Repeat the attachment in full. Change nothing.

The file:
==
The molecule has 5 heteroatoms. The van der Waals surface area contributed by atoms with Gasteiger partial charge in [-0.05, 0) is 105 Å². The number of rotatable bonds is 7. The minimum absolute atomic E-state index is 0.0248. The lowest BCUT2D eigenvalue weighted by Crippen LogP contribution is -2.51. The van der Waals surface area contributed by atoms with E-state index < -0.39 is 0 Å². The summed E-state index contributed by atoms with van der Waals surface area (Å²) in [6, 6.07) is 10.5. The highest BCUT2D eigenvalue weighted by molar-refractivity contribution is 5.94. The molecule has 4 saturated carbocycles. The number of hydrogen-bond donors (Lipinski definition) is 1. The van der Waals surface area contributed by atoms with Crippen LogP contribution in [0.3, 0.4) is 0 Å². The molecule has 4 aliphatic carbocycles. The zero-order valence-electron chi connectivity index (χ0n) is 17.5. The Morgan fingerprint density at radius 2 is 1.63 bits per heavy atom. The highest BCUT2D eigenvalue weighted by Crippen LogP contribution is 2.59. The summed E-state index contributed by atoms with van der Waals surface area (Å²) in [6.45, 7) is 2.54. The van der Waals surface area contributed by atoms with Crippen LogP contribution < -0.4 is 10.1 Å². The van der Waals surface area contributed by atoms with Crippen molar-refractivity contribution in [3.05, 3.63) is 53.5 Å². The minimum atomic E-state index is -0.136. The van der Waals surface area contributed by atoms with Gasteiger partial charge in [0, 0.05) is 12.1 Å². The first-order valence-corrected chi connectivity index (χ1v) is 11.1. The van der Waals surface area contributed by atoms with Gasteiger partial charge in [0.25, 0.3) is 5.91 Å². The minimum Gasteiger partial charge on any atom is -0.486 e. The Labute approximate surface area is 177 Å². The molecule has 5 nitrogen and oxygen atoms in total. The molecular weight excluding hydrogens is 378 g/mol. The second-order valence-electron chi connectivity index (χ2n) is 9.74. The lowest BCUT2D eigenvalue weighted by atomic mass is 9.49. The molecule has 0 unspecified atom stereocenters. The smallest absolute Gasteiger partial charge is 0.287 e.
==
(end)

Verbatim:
The molecule has 5 heteroatoms. The van der Waals surface area contributed by atoms with Gasteiger partial charge in [-0.05, 0) is 105 Å². The number of rotatable bonds is 7. The minimum absolute atomic E-state index is 0.0248. The lowest BCUT2D eigenvalue weighted by Crippen LogP contribution is -2.51. The van der Waals surface area contributed by atoms with E-state index < -0.39 is 0 Å². The summed E-state index contributed by atoms with van der Waals surface area (Å²) in [6, 6.07) is 10.5. The highest BCUT2D eigenvalue weighted by molar-refractivity contribution is 5.94. The molecule has 4 saturated carbocycles. The number of hydrogen-bond donors (Lipinski definition) is 1. The van der Waals surface area contributed by atoms with Crippen LogP contribution in [0.3, 0.4) is 0 Å². The molecule has 4 aliphatic carbocycles. The zero-order valence-electron chi connectivity index (χ0n) is 17.5. The Morgan fingerprint density at radius 2 is 1.63 bits per heavy atom. The highest BCUT2D eigenvalue weighted by Crippen LogP contribution is 2.59. The summed E-state index contributed by atoms with van der Waals surface area (Å²) in [6.45, 7) is 2.54. The van der Waals surface area contributed by atoms with Crippen LogP contribution < -0.4 is 10.1 Å². The van der Waals surface area contributed by atoms with Crippen molar-refractivity contribution in [3.05, 3.63) is 53.5 Å². The minimum atomic E-state index is -0.136. The van der Waals surface area contributed by atoms with Gasteiger partial charge in [0, 0.05) is 12.1 Å². The first-order valence-corrected chi connectivity index (χ1v) is 11.1. The van der Waals surface area contributed by atoms with Gasteiger partial charge in [0.25, 0.3) is 5.91 Å². The minimum Gasteiger partial charge on any atom is -0.486 e. The Labute approximate surface area is 177 Å². The molecule has 5 nitrogen and oxygen atoms in total. The molecular weight excluding hydrogens is 378 g/mol. The second-order valence-electron chi connectivity index (χ2n) is 9.74. The lowest BCUT2D eigenvalue weighted by atomic mass is 9.49. The molecule has 0 unspecified atom stereocenters. The smallest absolute Gasteiger partial charge is 0.287 e.